I have been thinkin about this a lot and someone mentioned it on another thread. I Felt it deserved its own thread. My thoughts on this. I think it is possible to start your own practice right out of law school. Many people say wait until you practice for a couple of years but I have friends who are in large firms and corp in house counsel that do all bunnies work and are learning nothing. I think it is just as possible to go solo right out of law school as it is after 2 years in a large firm. the only problem is getting clients but every solo has that problem to start with. The easiest way to get experience is get on the 18-b panel for family law and crim law. If you bill out at 100 bucks an hour (which is really cheap) and you bill out 15 hours a week and you supplement with 18-b work at 60 an hour I think you def could make a go of it especially if you worked out of your home for the first couple of months until you build a small client base.I am interested in others peoples thoughts on this matter. please add to the discussion

Wow. Its been a long time since I was on this board. Just started poking around and found this question, which I actually see a lot of on law related boards. Before I answer the question, let me give you a little bit of background on me, because it is important:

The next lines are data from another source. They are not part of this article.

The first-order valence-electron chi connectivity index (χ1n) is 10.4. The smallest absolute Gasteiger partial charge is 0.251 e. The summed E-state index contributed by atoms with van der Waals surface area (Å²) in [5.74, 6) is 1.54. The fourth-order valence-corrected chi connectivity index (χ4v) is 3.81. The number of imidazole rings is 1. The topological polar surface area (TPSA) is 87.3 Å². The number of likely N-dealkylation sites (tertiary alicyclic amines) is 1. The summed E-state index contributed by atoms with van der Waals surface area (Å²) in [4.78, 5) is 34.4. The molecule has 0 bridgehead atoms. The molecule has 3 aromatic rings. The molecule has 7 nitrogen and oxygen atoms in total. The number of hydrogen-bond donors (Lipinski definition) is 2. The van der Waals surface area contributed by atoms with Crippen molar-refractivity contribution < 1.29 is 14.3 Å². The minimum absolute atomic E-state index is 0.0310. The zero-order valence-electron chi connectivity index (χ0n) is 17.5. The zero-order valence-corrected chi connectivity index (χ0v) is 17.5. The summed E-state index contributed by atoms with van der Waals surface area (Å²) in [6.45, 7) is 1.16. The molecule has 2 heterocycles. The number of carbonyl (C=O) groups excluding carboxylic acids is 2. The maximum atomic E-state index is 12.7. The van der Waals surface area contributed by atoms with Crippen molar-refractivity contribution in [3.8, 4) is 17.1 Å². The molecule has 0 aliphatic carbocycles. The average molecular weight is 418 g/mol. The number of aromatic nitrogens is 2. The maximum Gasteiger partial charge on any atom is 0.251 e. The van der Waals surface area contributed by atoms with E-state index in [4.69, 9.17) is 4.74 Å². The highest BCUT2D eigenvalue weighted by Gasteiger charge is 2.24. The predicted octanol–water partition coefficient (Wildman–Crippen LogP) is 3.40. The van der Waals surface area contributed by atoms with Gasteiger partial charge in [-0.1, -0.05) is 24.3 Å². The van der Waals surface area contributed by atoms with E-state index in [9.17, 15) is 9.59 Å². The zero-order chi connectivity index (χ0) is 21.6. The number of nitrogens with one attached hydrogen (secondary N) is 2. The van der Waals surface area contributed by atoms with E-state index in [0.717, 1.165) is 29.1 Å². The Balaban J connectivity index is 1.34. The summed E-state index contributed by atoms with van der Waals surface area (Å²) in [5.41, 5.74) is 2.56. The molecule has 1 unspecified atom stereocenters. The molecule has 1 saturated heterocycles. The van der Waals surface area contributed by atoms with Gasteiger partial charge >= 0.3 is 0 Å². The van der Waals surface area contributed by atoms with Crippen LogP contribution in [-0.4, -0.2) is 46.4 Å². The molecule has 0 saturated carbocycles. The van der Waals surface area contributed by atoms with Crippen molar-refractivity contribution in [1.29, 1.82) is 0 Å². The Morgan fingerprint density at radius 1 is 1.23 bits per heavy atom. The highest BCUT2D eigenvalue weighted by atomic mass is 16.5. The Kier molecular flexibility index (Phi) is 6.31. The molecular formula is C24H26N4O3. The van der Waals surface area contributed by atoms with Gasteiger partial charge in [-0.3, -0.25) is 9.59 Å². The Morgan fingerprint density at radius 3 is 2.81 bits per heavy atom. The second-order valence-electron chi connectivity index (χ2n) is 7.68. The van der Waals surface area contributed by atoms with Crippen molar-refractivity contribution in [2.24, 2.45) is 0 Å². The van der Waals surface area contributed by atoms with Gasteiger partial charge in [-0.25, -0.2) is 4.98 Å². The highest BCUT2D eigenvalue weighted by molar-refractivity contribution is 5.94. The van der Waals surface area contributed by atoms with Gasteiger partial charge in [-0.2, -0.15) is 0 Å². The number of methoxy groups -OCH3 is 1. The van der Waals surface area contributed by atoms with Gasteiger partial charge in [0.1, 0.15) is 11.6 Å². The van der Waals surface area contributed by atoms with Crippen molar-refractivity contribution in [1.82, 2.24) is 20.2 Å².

I am currently in my third year of solo practice, which I established straight out of law school. I was a non-trad student, who had nearly 10 years experience in social services. My work experienced included child support, children and youth dependency, and juvenile criminal court/probation areas, so I was well versed on a few areas of law already. I live and practice in a rural Pa. county, but also lived and have clients in some surrounding urban areas. I established my own practice out of necessity due to the fact that I could not land a job anywhere (I put in over 200 applications), I had two children to provide for, and had been laid off from the job I had during law school. Prior to practicing, I was involved in local politics, which gave me good name ID right out of the gate and had a respectable network of attorney friends.